Data scientist interviews at Google are challenging. The questions are difficult, specific to Google, and cover a wide range of topics.
The good news is that the right preparation can help you maximize your chances of landing a job offer at Google (or Google Cloud). We’ve analyzed 90+ data scientist interview questions reported by real Google candidates to determine which topics come up most frequently.
Below you’ll find our ultimate guide for success, including example questions, links to solutions, and a preparation plan to help you land that Google data scientist role.
- Process and timeline
- Example questions
- Preparation tips
1.1 What interviews to expect
It typically takes three to six weeks and follows the steps below. If you're interviewing at Google Cloud Platform, you can expect similar steps.
- Resume screen
- Recruiter screen (~30 min)
- Technical screen (~45-60 min)
- Onsite interviews (5 interviews, 45 min each)
Note that the exact process varies slightly between positions, as Google data scientists may be working in research, product analysis, or in other areas. Your recruiter will send you information at the beginning of the process, which will detail what interviews you can expect.
Let's look at each of these steps in more detail below:
1.1.1 Resume screen
Step one: apply. As this guide focuses primarily on practice questions, the application overview section will be brief. Note that the Google data scientist role used to be titled “quantitative analyst,” and some job postings may still retain that term.
First, recruiters will look at your resume and assess if your experience matches the open position. This is the most competitive step in the process, as millions of candidates do not make it past this stage. Check out our free Google resume guide with examples for help on writing yours.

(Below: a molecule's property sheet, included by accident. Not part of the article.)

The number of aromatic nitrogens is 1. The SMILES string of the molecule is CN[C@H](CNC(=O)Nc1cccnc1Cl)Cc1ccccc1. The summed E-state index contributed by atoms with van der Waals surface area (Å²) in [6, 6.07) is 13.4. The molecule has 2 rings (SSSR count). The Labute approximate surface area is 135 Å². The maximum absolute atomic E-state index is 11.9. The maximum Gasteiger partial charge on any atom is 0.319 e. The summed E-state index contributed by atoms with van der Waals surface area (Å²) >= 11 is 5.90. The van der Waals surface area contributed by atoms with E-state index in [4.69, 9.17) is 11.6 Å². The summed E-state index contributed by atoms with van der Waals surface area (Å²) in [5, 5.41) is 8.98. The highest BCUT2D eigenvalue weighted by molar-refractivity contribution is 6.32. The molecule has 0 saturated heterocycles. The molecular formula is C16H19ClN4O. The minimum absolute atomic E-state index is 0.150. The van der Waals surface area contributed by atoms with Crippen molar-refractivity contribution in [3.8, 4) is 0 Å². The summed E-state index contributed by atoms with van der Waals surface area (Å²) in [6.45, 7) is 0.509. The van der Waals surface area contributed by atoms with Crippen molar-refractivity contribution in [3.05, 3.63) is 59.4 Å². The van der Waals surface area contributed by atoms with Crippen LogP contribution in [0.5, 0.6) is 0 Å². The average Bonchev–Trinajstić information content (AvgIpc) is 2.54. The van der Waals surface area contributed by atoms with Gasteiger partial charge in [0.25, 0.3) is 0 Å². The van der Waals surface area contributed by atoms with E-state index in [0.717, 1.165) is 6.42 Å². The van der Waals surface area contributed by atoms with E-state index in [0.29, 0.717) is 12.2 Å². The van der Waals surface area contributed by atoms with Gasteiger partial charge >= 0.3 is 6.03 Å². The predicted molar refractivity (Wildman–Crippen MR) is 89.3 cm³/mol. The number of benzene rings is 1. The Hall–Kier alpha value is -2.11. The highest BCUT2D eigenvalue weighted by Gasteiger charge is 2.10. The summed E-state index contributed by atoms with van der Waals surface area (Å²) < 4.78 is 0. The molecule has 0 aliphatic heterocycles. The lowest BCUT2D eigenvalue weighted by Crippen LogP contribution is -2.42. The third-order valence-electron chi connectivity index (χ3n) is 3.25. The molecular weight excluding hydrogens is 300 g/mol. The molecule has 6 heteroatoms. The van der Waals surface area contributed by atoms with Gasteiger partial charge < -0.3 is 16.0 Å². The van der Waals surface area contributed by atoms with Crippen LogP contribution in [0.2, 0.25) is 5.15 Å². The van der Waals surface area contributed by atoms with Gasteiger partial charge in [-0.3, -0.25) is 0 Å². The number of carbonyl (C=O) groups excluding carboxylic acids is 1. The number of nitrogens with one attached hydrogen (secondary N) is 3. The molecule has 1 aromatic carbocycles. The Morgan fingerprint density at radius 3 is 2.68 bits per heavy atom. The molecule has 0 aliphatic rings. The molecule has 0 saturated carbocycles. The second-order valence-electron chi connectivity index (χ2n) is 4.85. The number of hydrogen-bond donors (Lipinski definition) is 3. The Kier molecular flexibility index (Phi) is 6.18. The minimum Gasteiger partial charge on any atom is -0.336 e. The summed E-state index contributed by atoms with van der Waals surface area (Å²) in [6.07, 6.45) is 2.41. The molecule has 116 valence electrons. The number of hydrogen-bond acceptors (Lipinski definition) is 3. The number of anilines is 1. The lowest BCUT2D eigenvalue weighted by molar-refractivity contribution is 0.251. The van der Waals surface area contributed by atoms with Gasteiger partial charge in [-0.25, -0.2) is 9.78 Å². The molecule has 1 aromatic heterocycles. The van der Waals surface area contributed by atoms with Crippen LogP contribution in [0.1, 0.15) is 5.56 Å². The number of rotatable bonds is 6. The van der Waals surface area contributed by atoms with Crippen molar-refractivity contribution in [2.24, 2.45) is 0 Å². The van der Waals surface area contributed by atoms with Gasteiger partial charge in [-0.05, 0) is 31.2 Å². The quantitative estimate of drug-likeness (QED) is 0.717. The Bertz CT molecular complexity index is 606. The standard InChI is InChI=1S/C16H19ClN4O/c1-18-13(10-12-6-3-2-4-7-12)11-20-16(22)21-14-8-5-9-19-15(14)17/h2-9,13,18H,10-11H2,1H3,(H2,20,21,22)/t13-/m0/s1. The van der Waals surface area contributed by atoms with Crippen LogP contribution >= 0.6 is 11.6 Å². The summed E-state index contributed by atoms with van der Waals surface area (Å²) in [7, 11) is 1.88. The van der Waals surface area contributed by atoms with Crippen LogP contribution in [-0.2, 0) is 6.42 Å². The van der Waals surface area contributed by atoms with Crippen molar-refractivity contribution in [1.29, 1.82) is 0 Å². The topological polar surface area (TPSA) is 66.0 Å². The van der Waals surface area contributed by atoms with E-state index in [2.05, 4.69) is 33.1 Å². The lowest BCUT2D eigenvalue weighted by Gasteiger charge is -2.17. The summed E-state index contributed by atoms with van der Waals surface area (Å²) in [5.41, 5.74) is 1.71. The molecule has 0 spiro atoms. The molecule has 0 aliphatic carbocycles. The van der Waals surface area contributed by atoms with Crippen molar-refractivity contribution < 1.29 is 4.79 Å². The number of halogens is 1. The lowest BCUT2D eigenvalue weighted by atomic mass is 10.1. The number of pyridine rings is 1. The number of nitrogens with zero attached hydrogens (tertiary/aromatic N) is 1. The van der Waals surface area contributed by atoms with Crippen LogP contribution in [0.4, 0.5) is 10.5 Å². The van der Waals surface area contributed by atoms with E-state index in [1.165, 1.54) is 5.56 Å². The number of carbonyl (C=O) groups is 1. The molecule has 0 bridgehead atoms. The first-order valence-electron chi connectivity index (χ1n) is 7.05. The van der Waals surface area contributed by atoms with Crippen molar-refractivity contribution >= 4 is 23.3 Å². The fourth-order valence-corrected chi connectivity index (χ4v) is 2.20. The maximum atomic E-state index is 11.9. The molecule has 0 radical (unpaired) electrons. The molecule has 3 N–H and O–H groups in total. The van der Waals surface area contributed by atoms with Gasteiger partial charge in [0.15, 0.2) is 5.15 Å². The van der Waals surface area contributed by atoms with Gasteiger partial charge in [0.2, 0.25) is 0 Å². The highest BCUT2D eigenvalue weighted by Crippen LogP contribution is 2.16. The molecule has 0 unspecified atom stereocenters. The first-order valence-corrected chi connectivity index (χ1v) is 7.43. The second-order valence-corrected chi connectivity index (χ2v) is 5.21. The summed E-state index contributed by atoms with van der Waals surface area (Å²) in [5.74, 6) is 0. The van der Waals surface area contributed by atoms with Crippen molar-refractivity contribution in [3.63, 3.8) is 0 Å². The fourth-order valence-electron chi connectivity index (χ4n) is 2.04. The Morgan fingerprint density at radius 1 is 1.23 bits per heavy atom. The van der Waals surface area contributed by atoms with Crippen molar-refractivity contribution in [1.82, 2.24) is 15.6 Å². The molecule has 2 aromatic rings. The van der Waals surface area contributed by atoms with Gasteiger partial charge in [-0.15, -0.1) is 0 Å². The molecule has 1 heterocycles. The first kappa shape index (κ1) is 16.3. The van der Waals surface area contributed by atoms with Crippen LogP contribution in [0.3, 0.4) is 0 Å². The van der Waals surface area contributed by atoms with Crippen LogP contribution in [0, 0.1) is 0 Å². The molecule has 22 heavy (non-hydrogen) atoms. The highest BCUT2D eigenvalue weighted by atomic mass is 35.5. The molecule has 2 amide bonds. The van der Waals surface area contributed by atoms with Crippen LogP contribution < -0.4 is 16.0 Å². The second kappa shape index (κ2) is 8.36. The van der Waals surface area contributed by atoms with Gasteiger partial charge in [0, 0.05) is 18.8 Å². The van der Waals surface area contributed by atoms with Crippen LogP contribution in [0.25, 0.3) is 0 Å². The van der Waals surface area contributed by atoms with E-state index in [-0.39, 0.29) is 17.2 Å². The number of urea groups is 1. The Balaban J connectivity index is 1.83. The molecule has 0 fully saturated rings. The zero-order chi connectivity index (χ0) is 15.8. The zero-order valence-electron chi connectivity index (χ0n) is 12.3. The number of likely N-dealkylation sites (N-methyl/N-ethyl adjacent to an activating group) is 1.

If you’re looking for expert feedback on your resume, you can get input from our team of ex-Google recruiters, who will cover what achievements to focus on (or ignore), how to fine tune your bullet points, and more.
After applying, you will receive an email containing a pre-screen questionnaire of introductory technical questions before moving on to the full technical screen. If you are prepared for the full technical screen, this preliminary questionnaire will not be difficult. Applicants with referrals or who have been contacted directly by recruiters via LinkedIn may be able to skip the pre-screen online assessment.
1.1.2 Recruiter phone screen
After this, many but not all applicants talk to an HR recruiter on the phone. This call is an opportunity to learn more about the interview process ahead of you as well as how to prepare. Come ready to answer questions about your professional background and why you’re interested in Google. As this is followed by a technical screen, candidates are rarely asked coding or statistical questions at this step.